Like Germany in 1945, Iraq in 2006 is a relatively new country with strong centrifugal forces, and it faces an uncertain future. In 1949, Germany had been in existence for just over 70 years, while at the time of the Second Gulf War Iraq had been in existence for just over 80. But there the similarities end: Germany could look back on centuries of political existence in pre-national form (the German Confederation, the Holy Roman Empire of the German Nation) while Iraq had none. German nationalism was a powerful force, so powerful indeed that its all-pervasive nature in German political culture was what sustained Nazism’s legitimacy probably more than anything else. In 1945 it was chastened and defeated, but still far more powerful than any possible alternative such as Bavarian particularism or Rhenish separatism. The expulsion of 11 million ethnic Germans from eastern Europe and the redrawing of internal regional boundaries, with the abolition of Prussia and the creation of entirely new entities like Lower Saxony, completed the weakening of provincial identities already begun by the Nazis. The partition of Germany into East and West could not appear to most Germans as anything more than the temporary product of foreign occupation. If anything, it encouraged a sense of cohesion in West Germany in the hope that reunification would happen one day, as indeed it eventually did.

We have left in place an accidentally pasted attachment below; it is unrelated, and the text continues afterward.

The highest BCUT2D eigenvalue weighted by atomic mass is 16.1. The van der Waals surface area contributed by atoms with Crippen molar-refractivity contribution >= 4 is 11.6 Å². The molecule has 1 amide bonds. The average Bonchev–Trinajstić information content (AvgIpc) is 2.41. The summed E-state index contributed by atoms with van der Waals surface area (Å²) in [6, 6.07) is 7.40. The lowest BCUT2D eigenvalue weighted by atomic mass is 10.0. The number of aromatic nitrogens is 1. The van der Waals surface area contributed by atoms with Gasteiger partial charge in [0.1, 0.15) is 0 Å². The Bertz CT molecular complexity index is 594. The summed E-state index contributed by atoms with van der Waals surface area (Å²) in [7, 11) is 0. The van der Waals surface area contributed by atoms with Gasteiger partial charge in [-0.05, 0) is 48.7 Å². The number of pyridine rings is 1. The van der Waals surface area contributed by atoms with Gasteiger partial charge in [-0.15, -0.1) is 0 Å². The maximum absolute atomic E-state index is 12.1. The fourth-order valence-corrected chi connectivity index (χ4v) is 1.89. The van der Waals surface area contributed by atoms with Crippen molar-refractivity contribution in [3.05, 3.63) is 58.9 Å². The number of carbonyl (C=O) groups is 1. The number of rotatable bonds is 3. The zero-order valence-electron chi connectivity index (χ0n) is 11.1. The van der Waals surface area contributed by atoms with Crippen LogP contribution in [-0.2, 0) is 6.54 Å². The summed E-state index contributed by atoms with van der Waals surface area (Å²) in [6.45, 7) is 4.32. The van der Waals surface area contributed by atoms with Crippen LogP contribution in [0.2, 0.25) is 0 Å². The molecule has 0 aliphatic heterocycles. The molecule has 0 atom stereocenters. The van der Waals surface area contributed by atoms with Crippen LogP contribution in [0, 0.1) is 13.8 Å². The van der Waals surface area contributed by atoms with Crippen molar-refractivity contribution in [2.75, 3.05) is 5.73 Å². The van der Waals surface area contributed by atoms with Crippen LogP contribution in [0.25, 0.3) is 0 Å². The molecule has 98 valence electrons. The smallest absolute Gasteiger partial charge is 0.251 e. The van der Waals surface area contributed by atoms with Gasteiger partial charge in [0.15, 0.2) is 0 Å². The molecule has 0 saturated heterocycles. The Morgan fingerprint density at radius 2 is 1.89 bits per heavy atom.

In Iraq, by contrast, it is the Allies that appear to some to be holding the country together. Nationalism has never been as pervasive as it has been in Germany, and regional divisions run far deeper. Saddam’s murderous oppression of the Shias in the south and the Kurds in the north bore little relation to Hitler’s murderous oppression of minorities in Germany: he did not direct his hostility towards particular areas of the country, but to groups, from Jews to homosexuals, who existed in every region. Not surprisingly, Kurds and Shias, now released from their bondage under Saddam, see in a high degree of autonomy the only guarantee that they will not be similarly oppressed in the future. How their aspirations are to be reconciled with those of the Sunnis, who were not oppressed as Sunnis, however  much they were oppressed for other, more general reasons, is a problem that so far nobody has been able to overcome. Finally, of course, there was the Cold War, which convinced West Germans, already instilled with fear of the Soviets by a decade or more of Nazi propaganda, that however bad their lot, it would be far worse under Stalin. After 1949 Allied troops remained in military occupation of West Germany for another four decades and more, but very quickly this changed its function from one of insuring against a resurgence of Nazism to one of defending West Germany against the Soviet threat, so whatever public resentment their might have been amongst West Germans against the Allies’ military presence soon disappeared